Fri, 19 Aug 2011 12:33 UTC
Medical tests on children living in three towns near the crippled Fukushima Dai-Ichi nuclear plant found 45 percent of those surveyed suffered low-level thyroid radiation exposure, Japan's government said in a statement.
While the statement didn't comment on the source of the contamination, the announcement follows reports of radioactive material found in food after radiation leaks from the meltdown of three reactors at the Tokyo Electric Power Co. plant.
The tests covered 1,080 children aged up to 15 in three towns, Iwaki, Kawamata and Iitate, between 38 to 47 kilometers from the reactors. The tests between March 24 and 30 showed none of the children's thyroid glands exceeded the safety threshold of 0.2 microsievert per hour set by the Nuclear Safety Commission of Japan, according to the Aug. 17 statement.
At least one child had 0.1 microsievert per hour, the highest level observed, while more than half of those exposed absorbed 0.01 microsievert per hour, the statement said. Children are susceptible to poisoning from radioactive iodine, which can accumulate in the thyroid and cause cancer, according to the World Health Organization.
On June 6, Japan's Nuclear and Industrial Safety Agency said the reactor meltdowns at the plant released about 770,000 tera becquerels of radioactive material into the air between March 11 and March 16, doubling an earlier estimate.
That's about 14 percent of the radiation emitted in the Chernobyl disaster in modern-day Ukraine. About 2 million people in Ukraine are under permanent medical monitoring 25 years after the accident, according to the nation's embassy in Tokyo.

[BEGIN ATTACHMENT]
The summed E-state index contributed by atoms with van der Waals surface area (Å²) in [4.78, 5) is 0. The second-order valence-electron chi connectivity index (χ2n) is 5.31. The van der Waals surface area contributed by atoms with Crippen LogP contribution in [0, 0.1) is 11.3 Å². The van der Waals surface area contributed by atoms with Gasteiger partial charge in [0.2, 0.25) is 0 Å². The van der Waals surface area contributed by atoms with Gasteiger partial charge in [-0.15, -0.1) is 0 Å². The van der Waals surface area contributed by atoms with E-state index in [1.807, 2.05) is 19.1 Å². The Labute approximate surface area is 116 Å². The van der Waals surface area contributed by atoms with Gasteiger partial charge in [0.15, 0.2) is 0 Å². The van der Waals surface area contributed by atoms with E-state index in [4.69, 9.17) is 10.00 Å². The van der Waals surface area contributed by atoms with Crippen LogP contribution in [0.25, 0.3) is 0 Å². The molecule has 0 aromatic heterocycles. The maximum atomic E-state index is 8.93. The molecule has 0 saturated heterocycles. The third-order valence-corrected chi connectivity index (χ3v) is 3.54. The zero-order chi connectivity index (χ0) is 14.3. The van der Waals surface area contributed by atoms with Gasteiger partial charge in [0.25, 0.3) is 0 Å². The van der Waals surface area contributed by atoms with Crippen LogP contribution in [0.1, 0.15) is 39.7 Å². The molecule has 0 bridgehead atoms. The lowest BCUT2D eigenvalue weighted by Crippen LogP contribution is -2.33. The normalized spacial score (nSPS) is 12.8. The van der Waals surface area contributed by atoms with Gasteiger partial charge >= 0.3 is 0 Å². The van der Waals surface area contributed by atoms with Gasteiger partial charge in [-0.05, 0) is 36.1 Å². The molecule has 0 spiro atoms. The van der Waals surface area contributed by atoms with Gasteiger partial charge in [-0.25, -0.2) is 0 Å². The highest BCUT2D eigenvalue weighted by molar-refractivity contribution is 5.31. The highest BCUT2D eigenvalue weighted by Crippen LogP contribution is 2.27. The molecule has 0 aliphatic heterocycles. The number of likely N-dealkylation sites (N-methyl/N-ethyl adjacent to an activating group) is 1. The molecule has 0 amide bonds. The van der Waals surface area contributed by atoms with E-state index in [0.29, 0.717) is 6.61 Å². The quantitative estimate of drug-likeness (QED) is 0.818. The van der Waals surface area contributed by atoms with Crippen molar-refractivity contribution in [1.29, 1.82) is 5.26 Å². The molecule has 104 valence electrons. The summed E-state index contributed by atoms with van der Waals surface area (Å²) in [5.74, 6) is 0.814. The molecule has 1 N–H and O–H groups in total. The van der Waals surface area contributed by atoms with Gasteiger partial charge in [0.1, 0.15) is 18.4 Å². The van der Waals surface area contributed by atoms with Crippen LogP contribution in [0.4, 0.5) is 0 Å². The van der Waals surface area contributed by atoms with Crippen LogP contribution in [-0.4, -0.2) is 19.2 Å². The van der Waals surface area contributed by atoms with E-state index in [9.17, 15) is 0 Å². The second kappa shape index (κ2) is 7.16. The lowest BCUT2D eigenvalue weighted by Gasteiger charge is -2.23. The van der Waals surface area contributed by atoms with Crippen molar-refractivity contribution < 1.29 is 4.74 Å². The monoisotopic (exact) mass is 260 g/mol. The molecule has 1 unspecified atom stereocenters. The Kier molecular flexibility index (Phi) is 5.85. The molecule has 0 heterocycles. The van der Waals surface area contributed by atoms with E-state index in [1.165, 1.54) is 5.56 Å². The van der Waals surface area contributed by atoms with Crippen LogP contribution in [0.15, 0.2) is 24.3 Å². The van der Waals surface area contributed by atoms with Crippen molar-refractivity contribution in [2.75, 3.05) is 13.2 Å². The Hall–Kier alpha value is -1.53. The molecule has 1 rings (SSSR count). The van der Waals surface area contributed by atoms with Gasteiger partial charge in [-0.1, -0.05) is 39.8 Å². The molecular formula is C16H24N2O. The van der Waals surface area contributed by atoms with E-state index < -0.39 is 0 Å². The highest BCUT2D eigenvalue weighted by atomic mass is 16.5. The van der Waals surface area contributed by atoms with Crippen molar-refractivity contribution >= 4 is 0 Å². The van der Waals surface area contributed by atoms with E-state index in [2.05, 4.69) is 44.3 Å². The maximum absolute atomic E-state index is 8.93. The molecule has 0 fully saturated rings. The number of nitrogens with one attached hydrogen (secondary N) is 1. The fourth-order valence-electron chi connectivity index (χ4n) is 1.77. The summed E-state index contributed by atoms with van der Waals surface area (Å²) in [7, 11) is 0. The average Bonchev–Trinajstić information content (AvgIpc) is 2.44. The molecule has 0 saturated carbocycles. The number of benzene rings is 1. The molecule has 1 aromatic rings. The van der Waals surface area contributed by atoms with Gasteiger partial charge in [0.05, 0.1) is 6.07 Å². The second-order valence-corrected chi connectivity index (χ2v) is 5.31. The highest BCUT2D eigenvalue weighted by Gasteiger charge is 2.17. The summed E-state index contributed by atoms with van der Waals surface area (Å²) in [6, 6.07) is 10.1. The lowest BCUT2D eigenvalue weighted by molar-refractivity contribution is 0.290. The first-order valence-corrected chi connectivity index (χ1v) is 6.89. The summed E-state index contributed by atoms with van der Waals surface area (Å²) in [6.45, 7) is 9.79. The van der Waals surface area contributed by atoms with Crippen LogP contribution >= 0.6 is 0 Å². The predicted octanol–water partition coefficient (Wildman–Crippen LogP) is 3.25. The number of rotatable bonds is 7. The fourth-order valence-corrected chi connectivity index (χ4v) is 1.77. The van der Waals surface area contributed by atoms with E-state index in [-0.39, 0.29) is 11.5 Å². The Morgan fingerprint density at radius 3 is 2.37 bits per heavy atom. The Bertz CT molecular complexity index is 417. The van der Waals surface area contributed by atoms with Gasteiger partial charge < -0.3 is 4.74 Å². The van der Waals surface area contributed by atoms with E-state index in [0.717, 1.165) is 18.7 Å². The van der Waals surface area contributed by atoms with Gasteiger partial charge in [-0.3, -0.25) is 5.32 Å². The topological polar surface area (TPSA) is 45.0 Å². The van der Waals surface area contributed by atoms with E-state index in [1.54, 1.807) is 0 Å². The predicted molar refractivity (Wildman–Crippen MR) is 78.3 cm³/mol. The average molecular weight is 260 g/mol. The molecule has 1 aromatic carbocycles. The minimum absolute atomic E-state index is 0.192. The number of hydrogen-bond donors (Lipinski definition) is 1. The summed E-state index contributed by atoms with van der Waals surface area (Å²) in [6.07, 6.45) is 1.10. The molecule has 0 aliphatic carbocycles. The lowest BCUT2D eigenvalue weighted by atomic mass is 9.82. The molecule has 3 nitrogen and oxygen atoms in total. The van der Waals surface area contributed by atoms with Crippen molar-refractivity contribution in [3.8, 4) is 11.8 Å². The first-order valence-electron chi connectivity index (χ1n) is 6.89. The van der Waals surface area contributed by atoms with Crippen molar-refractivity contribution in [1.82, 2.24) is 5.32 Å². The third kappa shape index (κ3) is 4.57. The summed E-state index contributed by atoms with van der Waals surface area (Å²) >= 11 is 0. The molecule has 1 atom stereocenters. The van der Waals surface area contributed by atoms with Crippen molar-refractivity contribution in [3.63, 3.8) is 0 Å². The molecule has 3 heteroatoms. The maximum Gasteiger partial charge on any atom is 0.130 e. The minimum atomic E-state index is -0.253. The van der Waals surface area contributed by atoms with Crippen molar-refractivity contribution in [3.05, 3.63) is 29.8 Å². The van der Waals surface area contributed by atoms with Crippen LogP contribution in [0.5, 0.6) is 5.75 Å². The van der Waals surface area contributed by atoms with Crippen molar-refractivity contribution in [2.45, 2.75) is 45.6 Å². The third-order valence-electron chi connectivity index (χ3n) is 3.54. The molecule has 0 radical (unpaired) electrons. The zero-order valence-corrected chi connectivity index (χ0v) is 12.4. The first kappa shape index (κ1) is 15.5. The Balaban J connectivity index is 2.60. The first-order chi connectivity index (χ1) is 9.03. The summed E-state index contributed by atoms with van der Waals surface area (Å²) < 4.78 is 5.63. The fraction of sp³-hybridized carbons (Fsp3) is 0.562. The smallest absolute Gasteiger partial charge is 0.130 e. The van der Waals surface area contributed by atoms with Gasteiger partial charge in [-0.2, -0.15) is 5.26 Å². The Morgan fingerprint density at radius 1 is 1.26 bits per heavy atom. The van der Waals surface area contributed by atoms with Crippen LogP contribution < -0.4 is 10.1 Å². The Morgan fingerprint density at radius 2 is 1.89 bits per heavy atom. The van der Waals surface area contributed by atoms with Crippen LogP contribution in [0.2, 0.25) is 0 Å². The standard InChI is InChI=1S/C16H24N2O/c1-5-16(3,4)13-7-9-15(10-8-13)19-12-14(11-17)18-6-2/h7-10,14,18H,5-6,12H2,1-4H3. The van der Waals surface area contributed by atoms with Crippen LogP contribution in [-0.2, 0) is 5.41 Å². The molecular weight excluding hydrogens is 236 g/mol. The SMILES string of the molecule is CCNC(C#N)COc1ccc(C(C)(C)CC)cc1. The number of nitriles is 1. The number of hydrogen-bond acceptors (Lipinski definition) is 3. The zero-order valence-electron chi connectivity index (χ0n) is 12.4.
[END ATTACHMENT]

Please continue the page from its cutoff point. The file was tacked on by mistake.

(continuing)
A becquerel represents one radioactive decay per second, which involves the release of atomic energy that can damage human cells and DNA, with prolonged exposure causing leukemia and other forms of cancer, according to the World Nuclear Association.
While 203 people were hospitalized and 31 died after the explosion at Chernobyl, about 400,000 children are considered to have received significant doses of radiation to their thyroid that merit monitoring, the embassy said.
Cases of thyroid cancer in Belarus, which neighbors Ukraine, increased for at least 10 years after 1986 in children younger than 14 and for almost 20 years among 20-24 year olds, according to research by Shunichi Yamashita of Nagasaki University, who was appointed as an adviser to Fukushima prefecture on radiation exposure.
Japan has no centralized system to check for radiation contamination of food, leaving local authorities and farmers conducting voluntary tests.
Products such as spinach, tea, milk, and fish have been found contaminated with cesium and iodine as far as 360 kilometers (224 miles) from the plant.
Adding to the concern, officials confirmed today rice from Hokota City, about 150 kilometers from Dai-Ichi, was found to contain low levels or cesium. It was the first confirmation of rice contamination since the March 11 accident.
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